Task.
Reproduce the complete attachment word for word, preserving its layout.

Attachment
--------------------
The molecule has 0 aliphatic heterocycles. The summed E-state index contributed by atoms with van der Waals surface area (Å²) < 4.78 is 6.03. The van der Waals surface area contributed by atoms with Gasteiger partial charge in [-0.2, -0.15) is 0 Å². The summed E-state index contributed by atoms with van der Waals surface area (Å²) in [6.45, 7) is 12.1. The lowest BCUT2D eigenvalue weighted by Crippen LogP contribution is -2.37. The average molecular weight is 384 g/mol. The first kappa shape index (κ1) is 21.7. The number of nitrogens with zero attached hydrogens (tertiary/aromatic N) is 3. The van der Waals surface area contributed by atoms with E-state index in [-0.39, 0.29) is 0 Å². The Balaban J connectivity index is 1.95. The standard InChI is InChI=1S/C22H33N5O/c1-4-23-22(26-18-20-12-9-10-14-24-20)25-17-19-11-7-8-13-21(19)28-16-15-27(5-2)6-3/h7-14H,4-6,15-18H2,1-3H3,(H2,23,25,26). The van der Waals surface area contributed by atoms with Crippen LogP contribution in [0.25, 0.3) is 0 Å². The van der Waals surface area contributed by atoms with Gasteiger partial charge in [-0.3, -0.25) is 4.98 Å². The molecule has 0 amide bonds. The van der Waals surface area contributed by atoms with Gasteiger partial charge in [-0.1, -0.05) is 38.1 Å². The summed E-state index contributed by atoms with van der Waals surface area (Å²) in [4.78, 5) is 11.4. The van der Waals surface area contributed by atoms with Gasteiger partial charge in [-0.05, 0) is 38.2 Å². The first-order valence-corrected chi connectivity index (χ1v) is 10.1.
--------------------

The molecule has 0 aliphatic heterocycles. The summed E-state index contributed by atoms with van der Waals surface area (Å²) < 4.78 is 6.03. The van der Waals surface area contributed by atoms with Gasteiger partial charge in [-0.2, -0.15) is 0 Å². The summed E-state index contributed by atoms with van der Waals surface area (Å²) in [6.45, 7) is 12.1. The lowest BCUT2D eigenvalue weighted by Crippen LogP contribution is -2.37. The average molecular weight is 384 g/mol. The first kappa shape index (κ1) is 21.7. The number of nitrogens with zero attached hydrogens (tertiary/aromatic N) is 3. The van der Waals surface area contributed by atoms with E-state index in [-0.39, 0.29) is 0 Å². The Balaban J connectivity index is 1.95. The standard InChI is InChI=1S/C22H33N5O/c1-4-23-22(26-18-20-12-9-10-14-24-20)25-17-19-11-7-8-13-21(19)28-16-15-27(5-2)6-3/h7-14H,4-6,15-18H2,1-3H3,(H2,23,25,26). The van der Waals surface area contributed by atoms with Crippen LogP contribution in [0.25, 0.3) is 0 Å². The van der Waals surface area contributed by atoms with Gasteiger partial charge in [-0.3, -0.25) is 4.98 Å². The molecule has 0 amide bonds. The van der Waals surface area contributed by atoms with Gasteiger partial charge in [-0.1, -0.05) is 38.1 Å². The summed E-state index contributed by atoms with van der Waals surface area (Å²) in [4.78, 5) is 11.4. The van der Waals surface area contributed by atoms with Gasteiger partial charge in [-0.05, 0) is 38.2 Å². The first-order valence-corrected chi connectivity index (χ1v) is 10.1.